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the kitchen table.

Little by little his efforts were rewarded. He succeeded, not only in his studies, but also in his work. One day he found that he had accrued fifty cents. With it he wanted to buy himself some new clothes.

He said to his father, “I'm going to the marketplace to buy myself a coat, a cap, and a pair of shoes. When I come back I'll be so dressed up, you'll think I'm a rich man.”

He ran out of the house and up the road to the village. Suddenly he heard his name called, and looking around to see where the voice came from, he noticed a snail crawling out of some bushes.

“Don't you recognize me?” said the snail.

“I'm not sure.”

“Do you remember the snail that lived with the blue-haired fairy? Do you remember how I opened the door for you after you kicked your foot through it?”

“Yes, vividly. Nothing could ever efface my mental picture of that dreadful night,” said Pinocchio. “Answer me quickly. Where have you left my fairy? What's she doing? Has she forgiven me? Does she remember me? Does she still love me? Is she very far away from here? May I see her?”

At all these questions, tumbling out one after another, the snail answered calmly, “My dear Pinocchio, the fairy is sick in a hospital.”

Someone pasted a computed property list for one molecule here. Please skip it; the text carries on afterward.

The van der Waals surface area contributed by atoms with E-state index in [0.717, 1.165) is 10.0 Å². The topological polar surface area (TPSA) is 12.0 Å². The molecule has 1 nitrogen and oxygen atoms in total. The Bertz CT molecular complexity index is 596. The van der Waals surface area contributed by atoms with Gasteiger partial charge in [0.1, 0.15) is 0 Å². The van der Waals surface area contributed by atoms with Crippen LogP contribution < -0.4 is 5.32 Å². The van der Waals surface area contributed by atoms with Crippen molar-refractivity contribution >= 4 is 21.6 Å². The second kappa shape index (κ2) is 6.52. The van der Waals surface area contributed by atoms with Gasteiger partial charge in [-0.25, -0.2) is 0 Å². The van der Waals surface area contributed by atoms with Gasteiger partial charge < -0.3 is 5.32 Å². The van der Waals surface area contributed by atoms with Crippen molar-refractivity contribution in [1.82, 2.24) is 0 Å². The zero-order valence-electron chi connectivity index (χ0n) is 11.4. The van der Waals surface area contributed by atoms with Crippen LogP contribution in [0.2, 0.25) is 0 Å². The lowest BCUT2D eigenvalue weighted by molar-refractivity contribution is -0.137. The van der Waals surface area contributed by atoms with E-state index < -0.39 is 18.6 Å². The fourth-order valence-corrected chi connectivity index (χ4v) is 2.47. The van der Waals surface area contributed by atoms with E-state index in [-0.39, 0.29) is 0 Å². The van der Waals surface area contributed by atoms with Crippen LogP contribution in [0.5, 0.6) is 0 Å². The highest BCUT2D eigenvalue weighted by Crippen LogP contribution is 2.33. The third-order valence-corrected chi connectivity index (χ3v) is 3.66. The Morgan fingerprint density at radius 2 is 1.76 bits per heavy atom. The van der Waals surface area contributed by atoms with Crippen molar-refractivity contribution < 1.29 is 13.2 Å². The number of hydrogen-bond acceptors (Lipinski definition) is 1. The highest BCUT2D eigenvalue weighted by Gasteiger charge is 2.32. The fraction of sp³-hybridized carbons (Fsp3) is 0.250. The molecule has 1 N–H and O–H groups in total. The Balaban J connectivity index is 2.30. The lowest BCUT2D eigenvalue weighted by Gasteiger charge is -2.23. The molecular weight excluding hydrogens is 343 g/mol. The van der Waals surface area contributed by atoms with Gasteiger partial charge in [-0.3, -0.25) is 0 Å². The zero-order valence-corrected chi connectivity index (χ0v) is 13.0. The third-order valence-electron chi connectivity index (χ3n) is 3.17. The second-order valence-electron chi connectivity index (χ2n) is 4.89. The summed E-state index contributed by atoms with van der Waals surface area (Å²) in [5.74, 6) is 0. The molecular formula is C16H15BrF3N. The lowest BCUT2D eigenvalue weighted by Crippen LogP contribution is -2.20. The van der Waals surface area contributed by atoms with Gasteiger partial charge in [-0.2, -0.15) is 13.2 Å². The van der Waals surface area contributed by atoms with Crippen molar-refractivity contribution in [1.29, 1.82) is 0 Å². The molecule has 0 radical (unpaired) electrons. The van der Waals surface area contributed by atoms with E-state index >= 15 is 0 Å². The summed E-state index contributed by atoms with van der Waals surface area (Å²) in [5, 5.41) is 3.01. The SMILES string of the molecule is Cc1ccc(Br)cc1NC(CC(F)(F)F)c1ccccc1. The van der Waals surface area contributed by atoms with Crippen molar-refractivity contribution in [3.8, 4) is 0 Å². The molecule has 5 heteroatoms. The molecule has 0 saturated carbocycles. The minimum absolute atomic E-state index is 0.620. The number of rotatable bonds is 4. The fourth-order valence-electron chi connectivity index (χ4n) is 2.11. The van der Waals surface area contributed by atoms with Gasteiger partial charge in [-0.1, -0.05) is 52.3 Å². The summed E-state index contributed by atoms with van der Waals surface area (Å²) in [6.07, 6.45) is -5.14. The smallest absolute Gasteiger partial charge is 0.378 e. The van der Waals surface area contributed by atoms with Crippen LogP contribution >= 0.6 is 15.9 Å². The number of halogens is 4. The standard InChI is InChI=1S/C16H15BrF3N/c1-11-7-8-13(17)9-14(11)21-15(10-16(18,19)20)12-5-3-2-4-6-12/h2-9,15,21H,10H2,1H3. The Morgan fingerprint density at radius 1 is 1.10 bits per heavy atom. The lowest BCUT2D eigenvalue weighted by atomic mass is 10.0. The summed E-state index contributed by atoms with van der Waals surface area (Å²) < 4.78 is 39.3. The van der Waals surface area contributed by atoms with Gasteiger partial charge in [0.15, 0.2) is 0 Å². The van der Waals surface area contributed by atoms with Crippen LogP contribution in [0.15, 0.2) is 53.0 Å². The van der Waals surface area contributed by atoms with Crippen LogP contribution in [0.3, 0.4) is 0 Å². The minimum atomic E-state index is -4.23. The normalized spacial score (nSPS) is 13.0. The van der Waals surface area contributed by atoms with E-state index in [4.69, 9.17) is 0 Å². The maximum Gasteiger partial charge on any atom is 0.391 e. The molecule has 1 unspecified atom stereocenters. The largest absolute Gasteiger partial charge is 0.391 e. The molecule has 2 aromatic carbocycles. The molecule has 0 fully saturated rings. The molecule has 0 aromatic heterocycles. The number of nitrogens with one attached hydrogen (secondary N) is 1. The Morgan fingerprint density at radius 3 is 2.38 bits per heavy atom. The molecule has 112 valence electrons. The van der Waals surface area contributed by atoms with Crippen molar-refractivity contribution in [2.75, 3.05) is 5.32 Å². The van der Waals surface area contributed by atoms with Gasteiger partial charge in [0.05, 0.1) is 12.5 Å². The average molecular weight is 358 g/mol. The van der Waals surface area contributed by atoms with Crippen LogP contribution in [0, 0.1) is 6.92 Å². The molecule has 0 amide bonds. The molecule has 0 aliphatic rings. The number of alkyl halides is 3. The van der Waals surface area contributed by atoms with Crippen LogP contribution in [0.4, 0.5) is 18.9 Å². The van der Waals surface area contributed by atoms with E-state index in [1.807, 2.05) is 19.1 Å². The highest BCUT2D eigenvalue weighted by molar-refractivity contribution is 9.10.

“In a hospital?”

“I'm afraid so. She's had many problems.

“What kind of problems?”

“Problems with her health—her physical health, I mean. Luckily, so far, her mental faculties haven't deteriorated. But she's been beset by financial problems, too. Her recovery has been hampered by a lack of funds. You see, she doesn't even have enough money to buy the medicine that would make her well.”

“Oh, how sorry I am! My poor, dear little fairy! If I had a million dollars I would run to her with it! But I have only fifty cents. Here it is. I was just going to buy some clothes. Here, take it to the hospital, little snail. I authorize you to spend it on her medical care in any way you see fit.”

“What about your new clothes?”

“What does that matter? I'd like to sell these things I have on to help her more. Until today I've earned only enough money to take care of my poor old father. Now I'll have to augment my income so that I can take care of my dear mother, too.” Pinocchio thought for a moment and then said, “Will you do me a favor, little snail? From now on, I'd like you to serve as my liaison with the hospital. You'll take money to my fairy, and you'll bring news of her condition back to me. Will you do it?"

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